- 1/4 cup apple cider vinegar
- 1 teaspoon sugar
- 1 cup crème fraîche or sour cream
- Pinch of salt
March 1, 2017 No Comments
At last, the end of recipes from the 2016 Holiday Appetizer Pot-Luck.
Marissa made my famous Caesar Dip, the recipe can be found HERE. Near the end of the evening, I set out bowls and platters of holiday sweets and desserts I’d purchased at Trader Joe’s, alongside the coffee and cocoa bar.
Before I share the last recipe, let me tell you the joke I made up about it…
The original name for this recipe was Bacon Crack, that seems a bit crass, so I’ve since changed it to Bacon Candy.
I made the recipe the morning of the party. I tasted it and didn’t think it was all that great. Come party time, I put it in the serving dish and told guests, “It’s called Bacon Crack, but it’s not all that it’s ‘cracked up’ to be.” Haha.
Funny thing was, everyone loved it. I tasted it again and they were right, it was boatloads better once it cooled completely and sat around for a few hours.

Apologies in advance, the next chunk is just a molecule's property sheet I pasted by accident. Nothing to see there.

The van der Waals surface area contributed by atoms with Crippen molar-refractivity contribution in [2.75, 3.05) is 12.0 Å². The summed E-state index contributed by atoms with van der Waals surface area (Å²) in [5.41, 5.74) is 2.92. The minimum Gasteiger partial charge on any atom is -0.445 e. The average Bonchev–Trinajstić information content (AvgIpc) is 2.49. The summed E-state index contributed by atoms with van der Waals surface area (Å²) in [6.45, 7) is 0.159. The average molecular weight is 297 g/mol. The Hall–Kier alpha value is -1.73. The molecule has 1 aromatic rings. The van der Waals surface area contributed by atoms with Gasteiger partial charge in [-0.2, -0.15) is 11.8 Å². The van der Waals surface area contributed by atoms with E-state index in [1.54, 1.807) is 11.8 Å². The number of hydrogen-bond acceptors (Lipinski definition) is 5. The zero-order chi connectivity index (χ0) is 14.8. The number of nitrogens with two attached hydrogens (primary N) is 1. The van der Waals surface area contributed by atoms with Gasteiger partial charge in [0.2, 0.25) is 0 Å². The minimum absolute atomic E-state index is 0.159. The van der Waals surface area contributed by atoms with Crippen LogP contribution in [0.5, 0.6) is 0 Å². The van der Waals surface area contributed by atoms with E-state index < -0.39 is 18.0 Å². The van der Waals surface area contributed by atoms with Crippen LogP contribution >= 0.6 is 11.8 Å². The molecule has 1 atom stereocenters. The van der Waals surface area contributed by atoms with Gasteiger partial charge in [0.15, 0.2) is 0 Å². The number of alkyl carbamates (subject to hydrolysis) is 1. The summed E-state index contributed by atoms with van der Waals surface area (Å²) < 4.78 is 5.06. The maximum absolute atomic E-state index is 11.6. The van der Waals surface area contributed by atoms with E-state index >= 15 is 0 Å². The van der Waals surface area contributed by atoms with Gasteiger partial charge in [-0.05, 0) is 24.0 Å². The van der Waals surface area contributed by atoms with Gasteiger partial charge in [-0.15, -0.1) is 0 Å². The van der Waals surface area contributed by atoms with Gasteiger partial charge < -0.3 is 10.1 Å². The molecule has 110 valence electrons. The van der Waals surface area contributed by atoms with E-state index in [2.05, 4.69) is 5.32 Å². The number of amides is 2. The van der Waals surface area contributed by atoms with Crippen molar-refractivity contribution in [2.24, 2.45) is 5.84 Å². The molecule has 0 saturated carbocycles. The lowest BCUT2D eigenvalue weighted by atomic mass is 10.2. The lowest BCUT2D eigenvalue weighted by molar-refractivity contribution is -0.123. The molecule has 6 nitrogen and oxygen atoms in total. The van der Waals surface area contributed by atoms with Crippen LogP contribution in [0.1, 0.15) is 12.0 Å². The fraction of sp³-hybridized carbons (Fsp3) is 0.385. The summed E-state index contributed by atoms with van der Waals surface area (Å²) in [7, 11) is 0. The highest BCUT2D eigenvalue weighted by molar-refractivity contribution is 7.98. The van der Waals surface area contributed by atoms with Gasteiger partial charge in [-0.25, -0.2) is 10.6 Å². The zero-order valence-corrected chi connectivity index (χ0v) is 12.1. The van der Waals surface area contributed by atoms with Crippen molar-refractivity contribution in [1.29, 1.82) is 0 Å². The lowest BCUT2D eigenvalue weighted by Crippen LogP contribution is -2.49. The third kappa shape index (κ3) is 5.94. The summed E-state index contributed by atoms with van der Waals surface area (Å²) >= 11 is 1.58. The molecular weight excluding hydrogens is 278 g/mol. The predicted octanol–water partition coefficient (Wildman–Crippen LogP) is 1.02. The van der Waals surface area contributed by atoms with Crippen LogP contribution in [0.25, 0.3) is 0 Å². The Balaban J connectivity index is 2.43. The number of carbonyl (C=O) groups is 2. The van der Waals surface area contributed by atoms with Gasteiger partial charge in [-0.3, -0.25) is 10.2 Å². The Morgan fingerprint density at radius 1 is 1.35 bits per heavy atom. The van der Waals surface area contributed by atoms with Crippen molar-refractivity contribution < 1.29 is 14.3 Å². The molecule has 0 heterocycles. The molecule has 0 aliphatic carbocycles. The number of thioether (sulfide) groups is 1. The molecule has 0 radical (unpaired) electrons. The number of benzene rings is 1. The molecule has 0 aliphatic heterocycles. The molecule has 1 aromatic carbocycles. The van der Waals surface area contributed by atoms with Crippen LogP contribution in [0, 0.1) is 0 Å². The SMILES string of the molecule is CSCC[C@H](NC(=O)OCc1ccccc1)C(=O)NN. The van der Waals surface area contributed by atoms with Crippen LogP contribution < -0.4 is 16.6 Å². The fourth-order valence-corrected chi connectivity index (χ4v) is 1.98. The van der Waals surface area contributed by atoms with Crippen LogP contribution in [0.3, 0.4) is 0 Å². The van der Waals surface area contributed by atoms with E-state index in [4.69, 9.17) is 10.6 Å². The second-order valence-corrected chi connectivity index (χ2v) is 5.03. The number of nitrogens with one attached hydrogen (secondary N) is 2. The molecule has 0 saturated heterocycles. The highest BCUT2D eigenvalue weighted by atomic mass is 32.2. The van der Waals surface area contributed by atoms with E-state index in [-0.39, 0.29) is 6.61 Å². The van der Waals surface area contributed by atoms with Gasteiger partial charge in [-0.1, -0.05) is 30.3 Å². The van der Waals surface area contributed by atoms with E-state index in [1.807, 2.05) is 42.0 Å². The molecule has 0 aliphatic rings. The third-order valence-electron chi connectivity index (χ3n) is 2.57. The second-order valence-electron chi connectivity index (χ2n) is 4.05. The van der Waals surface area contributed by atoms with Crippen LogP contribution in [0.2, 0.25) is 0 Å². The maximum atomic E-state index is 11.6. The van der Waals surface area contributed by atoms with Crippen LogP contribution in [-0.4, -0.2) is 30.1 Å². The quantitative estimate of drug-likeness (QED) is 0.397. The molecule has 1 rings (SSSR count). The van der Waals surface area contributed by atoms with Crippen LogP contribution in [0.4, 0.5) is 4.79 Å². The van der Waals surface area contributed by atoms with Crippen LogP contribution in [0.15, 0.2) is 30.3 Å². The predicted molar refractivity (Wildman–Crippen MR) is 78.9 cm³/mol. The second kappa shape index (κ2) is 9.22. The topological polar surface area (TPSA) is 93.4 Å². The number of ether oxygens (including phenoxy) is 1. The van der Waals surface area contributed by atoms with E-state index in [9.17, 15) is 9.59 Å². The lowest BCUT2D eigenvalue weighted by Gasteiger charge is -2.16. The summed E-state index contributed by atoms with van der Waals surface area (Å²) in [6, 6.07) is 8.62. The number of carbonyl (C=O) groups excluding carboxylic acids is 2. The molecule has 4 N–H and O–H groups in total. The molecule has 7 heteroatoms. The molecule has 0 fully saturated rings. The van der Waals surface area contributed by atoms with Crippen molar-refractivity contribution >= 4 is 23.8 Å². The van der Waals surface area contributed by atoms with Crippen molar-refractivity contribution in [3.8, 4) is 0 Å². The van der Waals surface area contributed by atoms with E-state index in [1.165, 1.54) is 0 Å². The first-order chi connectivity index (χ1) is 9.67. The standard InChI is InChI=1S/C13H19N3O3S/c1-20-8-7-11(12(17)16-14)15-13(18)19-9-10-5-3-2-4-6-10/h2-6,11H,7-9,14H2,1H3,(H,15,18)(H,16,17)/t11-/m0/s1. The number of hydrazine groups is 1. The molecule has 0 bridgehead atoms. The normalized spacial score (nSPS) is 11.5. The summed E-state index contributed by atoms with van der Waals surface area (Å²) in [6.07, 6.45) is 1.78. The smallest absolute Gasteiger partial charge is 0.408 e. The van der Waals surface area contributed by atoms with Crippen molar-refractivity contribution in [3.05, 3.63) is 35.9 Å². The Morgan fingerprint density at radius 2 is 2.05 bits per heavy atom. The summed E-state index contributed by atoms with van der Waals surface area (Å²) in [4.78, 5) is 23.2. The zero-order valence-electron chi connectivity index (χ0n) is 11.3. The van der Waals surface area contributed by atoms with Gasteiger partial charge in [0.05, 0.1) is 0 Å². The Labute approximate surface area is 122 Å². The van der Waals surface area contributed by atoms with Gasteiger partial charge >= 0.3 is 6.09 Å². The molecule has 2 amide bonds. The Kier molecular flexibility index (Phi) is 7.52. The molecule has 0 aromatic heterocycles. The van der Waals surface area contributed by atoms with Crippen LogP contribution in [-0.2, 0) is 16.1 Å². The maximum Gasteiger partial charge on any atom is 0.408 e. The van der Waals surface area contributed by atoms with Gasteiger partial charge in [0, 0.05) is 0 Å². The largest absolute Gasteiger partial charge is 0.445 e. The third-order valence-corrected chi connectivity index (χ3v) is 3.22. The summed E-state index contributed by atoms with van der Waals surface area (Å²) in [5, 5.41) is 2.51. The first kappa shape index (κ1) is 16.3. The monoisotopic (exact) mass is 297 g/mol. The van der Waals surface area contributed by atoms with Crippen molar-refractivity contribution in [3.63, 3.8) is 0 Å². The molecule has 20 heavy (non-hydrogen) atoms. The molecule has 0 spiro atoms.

I apologize that it has taken seven weeks to post the 10 recipes from a Christmas Eve Eve party. (To easily find them all in one place, just click on the link in the first sentence of this post and it will take you to them)
The good news is that here on the blog, 2016 finally ends and next week, 2017 begins!
February 24, 2017 1 Comment
This recipe came straight from the Pepperidge Farm website. And I have to confess, so did the photo. The picture I took was too blurry to use.
My beautiful friend and neighbor, Lisa, made it and topped hers with an adorable puff pastry candy cane in place of the poinsettia you see pictured here. What’s not to love?! Cheese, puff pastry, almonds and dried cranberries. Yum!
Tomorrow I’ll finally wrap up with the last recipe and some final thoughts from the 2016 Holiday Appetizer Pot-Luck.
February 23, 2017 No Comments
We’re closing in on the last of the 2016 Holiday Appetizer Pot-Luck recipes.